We need to get back to democratic basics - Part I
As we head into an election we did not desire, it is painfully apparent that we have to choose the lesser of evils; we have the option of choosing the political party we judge will do the least harm.
We need to employ strategic voting to prevent any party from acquiring a majority. Acquisition of a majority of the seats in parliament has become the holy grail of competing parties.
Politicians discovered long ago that the commitments and promises made during a campaign need not be kept once the election is over. Once in power, they will rule as they wish.
Local candidates no longer represent the people in their electoral district. They campaign based on the party platform as a signal of loyalty to the party. They have no choice as voicing an opinion contrary to the party platform will cause controversy, leading to lost votes and gains for opponents. We are offered a choice between political party commitments and promises with no depth or meaning and will not be taken seriously.
Minority governments work. The party with the most seats is allowed to govern but is constrained by working with one or more opposition parties to pass legislation or face possible defeat and another election. This is particularly important when a minority government presents a budget. It is our sole protection against the runaway spending of the last six years. Debts and interest never go away.
Ideology trumps common sense and reason. Political parties have become so accustomed to spending tax dollars to entice people into supporting them, they do so unconsciously. Without the checks and balances of a healthy parliament, they have to date impoverished us, our children and grandchildren.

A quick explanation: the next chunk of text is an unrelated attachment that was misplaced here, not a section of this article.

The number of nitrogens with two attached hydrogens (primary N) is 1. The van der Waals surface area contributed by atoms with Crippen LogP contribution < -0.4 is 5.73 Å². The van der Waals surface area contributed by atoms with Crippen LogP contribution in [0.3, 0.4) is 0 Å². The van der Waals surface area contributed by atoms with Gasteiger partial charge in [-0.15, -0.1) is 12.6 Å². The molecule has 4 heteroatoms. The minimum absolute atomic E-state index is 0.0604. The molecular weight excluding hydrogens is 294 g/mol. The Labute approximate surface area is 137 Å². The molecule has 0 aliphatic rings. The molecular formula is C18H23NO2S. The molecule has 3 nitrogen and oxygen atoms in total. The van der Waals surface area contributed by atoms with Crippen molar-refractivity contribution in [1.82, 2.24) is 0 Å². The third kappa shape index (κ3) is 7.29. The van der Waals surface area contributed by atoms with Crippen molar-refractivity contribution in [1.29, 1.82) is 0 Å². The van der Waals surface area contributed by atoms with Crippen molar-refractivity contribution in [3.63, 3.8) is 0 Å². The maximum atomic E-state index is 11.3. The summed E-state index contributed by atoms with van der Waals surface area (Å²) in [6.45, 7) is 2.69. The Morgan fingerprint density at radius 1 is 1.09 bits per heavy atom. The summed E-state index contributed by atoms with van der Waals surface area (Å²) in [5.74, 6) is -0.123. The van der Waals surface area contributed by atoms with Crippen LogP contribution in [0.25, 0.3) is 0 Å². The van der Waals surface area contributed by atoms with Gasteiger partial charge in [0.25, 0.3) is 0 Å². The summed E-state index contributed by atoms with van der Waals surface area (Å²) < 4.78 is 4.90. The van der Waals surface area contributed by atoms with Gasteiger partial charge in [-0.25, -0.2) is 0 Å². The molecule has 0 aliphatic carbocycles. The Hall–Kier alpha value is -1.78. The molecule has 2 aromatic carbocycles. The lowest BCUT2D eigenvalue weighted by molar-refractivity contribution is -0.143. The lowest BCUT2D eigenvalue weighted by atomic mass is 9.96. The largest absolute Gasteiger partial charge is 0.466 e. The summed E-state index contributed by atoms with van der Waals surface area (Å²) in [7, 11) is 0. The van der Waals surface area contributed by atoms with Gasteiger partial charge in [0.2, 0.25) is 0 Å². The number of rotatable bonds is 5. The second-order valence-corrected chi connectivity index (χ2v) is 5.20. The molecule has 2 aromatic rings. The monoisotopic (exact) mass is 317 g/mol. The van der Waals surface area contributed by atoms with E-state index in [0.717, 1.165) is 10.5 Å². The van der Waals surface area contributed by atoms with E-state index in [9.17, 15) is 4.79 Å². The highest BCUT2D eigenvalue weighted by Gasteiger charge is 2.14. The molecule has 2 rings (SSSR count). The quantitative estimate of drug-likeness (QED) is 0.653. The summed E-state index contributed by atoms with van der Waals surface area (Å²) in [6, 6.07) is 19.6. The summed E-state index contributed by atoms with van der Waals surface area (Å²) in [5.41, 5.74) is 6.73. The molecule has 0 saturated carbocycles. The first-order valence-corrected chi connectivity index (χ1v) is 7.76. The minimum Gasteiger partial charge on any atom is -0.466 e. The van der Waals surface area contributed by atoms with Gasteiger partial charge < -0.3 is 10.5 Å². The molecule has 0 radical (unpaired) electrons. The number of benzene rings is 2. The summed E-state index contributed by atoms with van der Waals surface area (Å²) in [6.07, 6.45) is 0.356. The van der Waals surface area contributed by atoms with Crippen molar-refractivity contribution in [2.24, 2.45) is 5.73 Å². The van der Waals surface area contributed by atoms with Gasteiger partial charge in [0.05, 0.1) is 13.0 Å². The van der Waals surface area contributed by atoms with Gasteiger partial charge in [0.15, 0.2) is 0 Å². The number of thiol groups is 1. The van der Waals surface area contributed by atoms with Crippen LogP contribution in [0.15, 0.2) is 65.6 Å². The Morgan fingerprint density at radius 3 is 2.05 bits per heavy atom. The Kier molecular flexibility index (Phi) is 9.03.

We do not have to wonder what the Trudeau Liberals have in store for us. The censorship bills that died when parliament was dissolved indicate their aim to throttle all criticism of their governance. That initiative should be rewarded by voting for other parties. We cannot allow any party to infringe on our freedom of expression as it is a pillar of a free democracy.
Free expression means we will hear, read and see things we dislike or find offensive. There is no reasonable protection from feeling offended. We must not be governed by people who announce they find something offensive. It takes no talent to be offended; people are free to feel offended but cannot demand that expressions they judge to be offensive be throttled or banned. That is censorship.
The bickering and one-upmanship on display in the campaign is meaningless drivel. He who throws mud loses ground. Disputes over the best approach to daycare or the Afghanistan debacle will not affect rebuilding our nation, reducing unemployment or restoring financial security.
Promising to create hundreds of thousands of jobs is meaningless. Governments do not and never have created jobs. They waste enormous amounts of tax dollars supporting friends in business, while our largest employers are small business owners who thrive despite government bureaucracies.
We need to get back to democratic basics and governance from the bottom up. Top-down control has proven to be a disaster. The residents of the Prime Minister’s Office are not an oracle to be trusted. The collective experience and wisdom of the MPs elected to office are ignored much to our detriment.
Please make a personal commitment to vote in this election and ensure we will have another minority government. Casting a ballot for the CPC or NDP will almost certainly result in another minority. We need a change, and either party will form a more rational minority than the incumbents.
I respectfully suggest that you consider applying for a mail-in ballot. Read through instructions before applying. It helps if you have a JPEG photo of your driver’s license or other identification saved to your computer to upload during the application process. Stay safe, and make your ballot count.